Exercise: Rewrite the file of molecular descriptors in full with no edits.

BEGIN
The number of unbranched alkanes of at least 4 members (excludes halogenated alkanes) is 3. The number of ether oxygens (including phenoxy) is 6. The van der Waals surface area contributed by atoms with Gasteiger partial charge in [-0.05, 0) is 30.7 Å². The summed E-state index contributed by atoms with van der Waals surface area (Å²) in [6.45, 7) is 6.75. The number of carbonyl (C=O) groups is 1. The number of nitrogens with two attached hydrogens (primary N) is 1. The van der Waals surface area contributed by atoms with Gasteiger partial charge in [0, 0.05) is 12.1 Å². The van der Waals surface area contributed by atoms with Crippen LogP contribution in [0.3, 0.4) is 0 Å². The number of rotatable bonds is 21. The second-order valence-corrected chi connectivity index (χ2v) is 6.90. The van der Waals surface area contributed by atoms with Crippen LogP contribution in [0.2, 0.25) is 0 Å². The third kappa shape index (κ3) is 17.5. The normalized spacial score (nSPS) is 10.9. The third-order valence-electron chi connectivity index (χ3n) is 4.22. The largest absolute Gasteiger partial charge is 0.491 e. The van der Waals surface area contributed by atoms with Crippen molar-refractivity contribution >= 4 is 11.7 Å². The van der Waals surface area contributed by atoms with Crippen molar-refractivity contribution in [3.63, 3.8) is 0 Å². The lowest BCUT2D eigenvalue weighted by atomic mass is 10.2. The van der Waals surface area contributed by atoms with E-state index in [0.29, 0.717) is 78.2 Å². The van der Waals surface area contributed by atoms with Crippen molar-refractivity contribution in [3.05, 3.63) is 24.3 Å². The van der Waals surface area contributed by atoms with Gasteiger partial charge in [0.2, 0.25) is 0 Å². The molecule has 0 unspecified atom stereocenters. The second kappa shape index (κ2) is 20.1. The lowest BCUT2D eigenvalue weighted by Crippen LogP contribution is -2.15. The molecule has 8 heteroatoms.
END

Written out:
The number of unbranched alkanes of at least 4 members (excludes halogenated alkanes) is 3. The number of ether oxygens (including phenoxy) is 6. The van der Waals surface area contributed by atoms with Gasteiger partial charge in [-0.05, 0) is 30.7 Å². The summed E-state index contributed by atoms with van der Waals surface area (Å²) in [6.45, 7) is 6.75. The number of carbonyl (C=O) groups is 1. The number of nitrogens with two attached hydrogens (primary N) is 1. The van der Waals surface area contributed by atoms with Gasteiger partial charge in [0, 0.05) is 12.1 Å². The van der Waals surface area contributed by atoms with Crippen LogP contribution in [0.3, 0.4) is 0 Å². The number of rotatable bonds is 21. The second-order valence-corrected chi connectivity index (χ2v) is 6.90. The van der Waals surface area contributed by atoms with Crippen LogP contribution in [0.2, 0.25) is 0 Å². The third kappa shape index (κ3) is 17.5. The normalized spacial score (nSPS) is 10.9. The third-order valence-electron chi connectivity index (χ3n) is 4.22. The largest absolute Gasteiger partial charge is 0.491 e. The van der Waals surface area contributed by atoms with Crippen molar-refractivity contribution >= 4 is 11.7 Å². The van der Waals surface area contributed by atoms with Crippen molar-refractivity contribution in [3.63, 3.8) is 0 Å². The lowest BCUT2D eigenvalue weighted by atomic mass is 10.2. The van der Waals surface area contributed by atoms with E-state index in [0.29, 0.717) is 78.2 Å². The van der Waals surface area contributed by atoms with Crippen molar-refractivity contribution in [3.05, 3.63) is 24.3 Å². The van der Waals surface area contributed by atoms with Gasteiger partial charge in [0.2, 0.25) is 0 Å². The molecule has 0 unspecified atom stereocenters. The second kappa shape index (κ2) is 20.1. The lowest BCUT2D eigenvalue weighted by Crippen LogP contribution is -2.15. The molecule has 8 heteroatoms.